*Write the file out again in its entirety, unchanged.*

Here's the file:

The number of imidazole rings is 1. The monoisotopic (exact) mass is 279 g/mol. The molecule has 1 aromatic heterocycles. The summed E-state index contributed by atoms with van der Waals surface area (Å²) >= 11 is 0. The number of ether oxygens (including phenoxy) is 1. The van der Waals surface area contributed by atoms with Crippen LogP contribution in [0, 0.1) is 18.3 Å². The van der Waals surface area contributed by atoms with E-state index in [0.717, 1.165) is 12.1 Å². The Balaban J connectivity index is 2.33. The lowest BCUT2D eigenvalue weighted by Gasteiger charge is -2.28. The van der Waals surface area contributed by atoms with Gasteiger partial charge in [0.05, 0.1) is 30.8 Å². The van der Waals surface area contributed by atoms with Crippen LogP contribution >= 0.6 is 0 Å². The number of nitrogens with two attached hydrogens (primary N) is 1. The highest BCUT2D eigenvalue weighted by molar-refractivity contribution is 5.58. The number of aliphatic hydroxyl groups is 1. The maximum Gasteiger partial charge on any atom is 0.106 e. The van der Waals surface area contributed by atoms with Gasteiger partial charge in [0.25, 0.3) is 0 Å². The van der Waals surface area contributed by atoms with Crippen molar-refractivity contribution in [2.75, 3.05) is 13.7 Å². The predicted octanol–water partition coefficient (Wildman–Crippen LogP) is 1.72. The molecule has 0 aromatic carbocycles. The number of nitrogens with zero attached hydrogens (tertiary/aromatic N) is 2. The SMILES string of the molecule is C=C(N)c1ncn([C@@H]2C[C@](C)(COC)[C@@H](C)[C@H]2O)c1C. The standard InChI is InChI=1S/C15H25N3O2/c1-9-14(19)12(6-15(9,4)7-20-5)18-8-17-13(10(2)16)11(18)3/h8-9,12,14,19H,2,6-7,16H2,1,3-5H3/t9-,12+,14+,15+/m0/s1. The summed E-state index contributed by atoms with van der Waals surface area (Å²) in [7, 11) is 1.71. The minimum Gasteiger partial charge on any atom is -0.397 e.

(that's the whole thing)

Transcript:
The number of imidazole rings is 1. The monoisotopic (exact) mass is 279 g/mol. The molecule has 1 aromatic heterocycles. The summed E-state index contributed by atoms with van der Waals surface area (Å²) >= 11 is 0. The number of ether oxygens (including phenoxy) is 1. The van der Waals surface area contributed by atoms with Crippen LogP contribution in [0, 0.1) is 18.3 Å². The van der Waals surface area contributed by atoms with E-state index in [0.717, 1.165) is 12.1 Å². The Balaban J connectivity index is 2.33. The lowest BCUT2D eigenvalue weighted by Gasteiger charge is -2.28. The van der Waals surface area contributed by atoms with Gasteiger partial charge in [0.05, 0.1) is 30.8 Å². The van der Waals surface area contributed by atoms with Crippen LogP contribution >= 0.6 is 0 Å². The number of nitrogens with two attached hydrogens (primary N) is 1. The highest BCUT2D eigenvalue weighted by molar-refractivity contribution is 5.58. The number of aliphatic hydroxyl groups is 1. The maximum Gasteiger partial charge on any atom is 0.106 e. The van der Waals surface area contributed by atoms with Gasteiger partial charge in [0.25, 0.3) is 0 Å². The van der Waals surface area contributed by atoms with Crippen molar-refractivity contribution in [2.75, 3.05) is 13.7 Å². The predicted octanol–water partition coefficient (Wildman–Crippen LogP) is 1.72. The molecule has 0 aromatic carbocycles. The number of nitrogens with zero attached hydrogens (tertiary/aromatic N) is 2. The SMILES string of the molecule is C=C(N)c1ncn([C@@H]2C[C@](C)(COC)[C@@H](C)[C@H]2O)c1C. The standard InChI is InChI=1S/C15H25N3O2/c1-9-14(19)12(6-15(9,4)7-20-5)18-8-17-13(10(2)16)11(18)3/h8-9,12,14,19H,2,6-7,16H2,1,3-5H3/t9-,12+,14+,15+/m0/s1. The summed E-state index contributed by atoms with van der Waals surface area (Å²) in [7, 11) is 1.71. The minimum Gasteiger partial charge on any atom is -0.397 e.